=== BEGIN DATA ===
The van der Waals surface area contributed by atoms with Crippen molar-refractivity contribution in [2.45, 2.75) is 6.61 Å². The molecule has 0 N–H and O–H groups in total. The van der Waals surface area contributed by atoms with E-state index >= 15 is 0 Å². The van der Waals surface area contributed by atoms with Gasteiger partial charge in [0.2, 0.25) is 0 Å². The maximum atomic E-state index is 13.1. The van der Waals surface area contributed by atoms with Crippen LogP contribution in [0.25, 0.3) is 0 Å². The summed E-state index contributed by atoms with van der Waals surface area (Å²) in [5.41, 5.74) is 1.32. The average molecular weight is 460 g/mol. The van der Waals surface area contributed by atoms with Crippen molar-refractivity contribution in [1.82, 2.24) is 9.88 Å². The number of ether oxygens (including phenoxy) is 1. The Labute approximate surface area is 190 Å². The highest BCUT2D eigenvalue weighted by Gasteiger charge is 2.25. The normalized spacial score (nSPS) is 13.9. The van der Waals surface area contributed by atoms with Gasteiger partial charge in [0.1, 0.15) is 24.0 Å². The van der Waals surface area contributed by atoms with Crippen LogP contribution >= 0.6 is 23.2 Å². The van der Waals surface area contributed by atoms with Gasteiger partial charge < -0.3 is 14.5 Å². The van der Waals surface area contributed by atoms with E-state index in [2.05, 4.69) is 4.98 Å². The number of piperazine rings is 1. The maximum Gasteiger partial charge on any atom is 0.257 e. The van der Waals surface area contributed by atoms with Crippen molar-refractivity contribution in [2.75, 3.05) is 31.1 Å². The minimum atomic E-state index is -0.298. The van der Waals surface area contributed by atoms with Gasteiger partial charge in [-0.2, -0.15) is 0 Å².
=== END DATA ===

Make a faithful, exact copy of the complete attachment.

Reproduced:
The van der Waals surface area contributed by atoms with Crippen molar-refractivity contribution in [2.45, 2.75) is 6.61 Å². The molecule has 0 N–H and O–H groups in total. The van der Waals surface area contributed by atoms with E-state index >= 15 is 0 Å². The van der Waals surface area contributed by atoms with Gasteiger partial charge in [0.2, 0.25) is 0 Å². The maximum atomic E-state index is 13.1. The van der Waals surface area contributed by atoms with Crippen LogP contribution in [0.25, 0.3) is 0 Å². The summed E-state index contributed by atoms with van der Waals surface area (Å²) in [5.41, 5.74) is 1.32. The average molecular weight is 460 g/mol. The van der Waals surface area contributed by atoms with Crippen molar-refractivity contribution in [1.82, 2.24) is 9.88 Å². The number of ether oxygens (including phenoxy) is 1. The Labute approximate surface area is 190 Å². The highest BCUT2D eigenvalue weighted by Gasteiger charge is 2.25. The normalized spacial score (nSPS) is 13.9. The van der Waals surface area contributed by atoms with Gasteiger partial charge in [0.1, 0.15) is 24.0 Å². The van der Waals surface area contributed by atoms with Crippen LogP contribution >= 0.6 is 23.2 Å². The van der Waals surface area contributed by atoms with Gasteiger partial charge < -0.3 is 14.5 Å². The van der Waals surface area contributed by atoms with E-state index in [2.05, 4.69) is 4.98 Å². The number of piperazine rings is 1. The maximum Gasteiger partial charge on any atom is 0.257 e. The van der Waals surface area contributed by atoms with Crippen molar-refractivity contribution in [2.75, 3.05) is 31.1 Å². The minimum atomic E-state index is -0.298. The van der Waals surface area contributed by atoms with Gasteiger partial charge in [-0.2, -0.15) is 0 Å².